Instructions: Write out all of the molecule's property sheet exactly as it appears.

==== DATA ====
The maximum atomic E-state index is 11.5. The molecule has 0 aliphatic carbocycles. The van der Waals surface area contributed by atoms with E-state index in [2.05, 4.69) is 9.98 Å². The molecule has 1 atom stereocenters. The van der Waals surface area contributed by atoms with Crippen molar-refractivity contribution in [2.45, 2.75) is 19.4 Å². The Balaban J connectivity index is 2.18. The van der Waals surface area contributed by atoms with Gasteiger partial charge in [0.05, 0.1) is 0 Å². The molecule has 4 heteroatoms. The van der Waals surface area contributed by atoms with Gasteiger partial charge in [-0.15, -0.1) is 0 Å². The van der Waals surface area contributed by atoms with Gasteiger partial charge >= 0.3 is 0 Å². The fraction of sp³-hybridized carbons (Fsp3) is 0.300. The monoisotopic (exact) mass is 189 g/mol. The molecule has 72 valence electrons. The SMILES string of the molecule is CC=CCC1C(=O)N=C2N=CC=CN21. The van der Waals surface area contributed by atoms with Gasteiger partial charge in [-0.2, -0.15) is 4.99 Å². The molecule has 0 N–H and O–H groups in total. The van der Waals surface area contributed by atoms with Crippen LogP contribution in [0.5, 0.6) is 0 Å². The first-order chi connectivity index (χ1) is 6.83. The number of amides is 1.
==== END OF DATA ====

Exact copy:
The maximum atomic E-state index is 11.5. The molecule has 0 aliphatic carbocycles. The van der Waals surface area contributed by atoms with E-state index in [2.05, 4.69) is 9.98 Å². The molecule has 1 atom stereocenters. The van der Waals surface area contributed by atoms with Crippen molar-refractivity contribution in [2.45, 2.75) is 19.4 Å². The Balaban J connectivity index is 2.18. The van der Waals surface area contributed by atoms with Gasteiger partial charge in [0.05, 0.1) is 0 Å². The molecule has 4 heteroatoms. The van der Waals surface area contributed by atoms with Gasteiger partial charge in [-0.15, -0.1) is 0 Å². The van der Waals surface area contributed by atoms with Gasteiger partial charge >= 0.3 is 0 Å². The fraction of sp³-hybridized carbons (Fsp3) is 0.300. The monoisotopic (exact) mass is 189 g/mol. The molecule has 72 valence electrons. The SMILES string of the molecule is CC=CCC1C(=O)N=C2N=CC=CN21. The van der Waals surface area contributed by atoms with Gasteiger partial charge in [-0.2, -0.15) is 4.99 Å². The molecule has 0 N–H and O–H groups in total. The van der Waals surface area contributed by atoms with Crippen LogP contribution in [0.5, 0.6) is 0 Å². The first-order chi connectivity index (χ1) is 6.83. The number of amides is 1.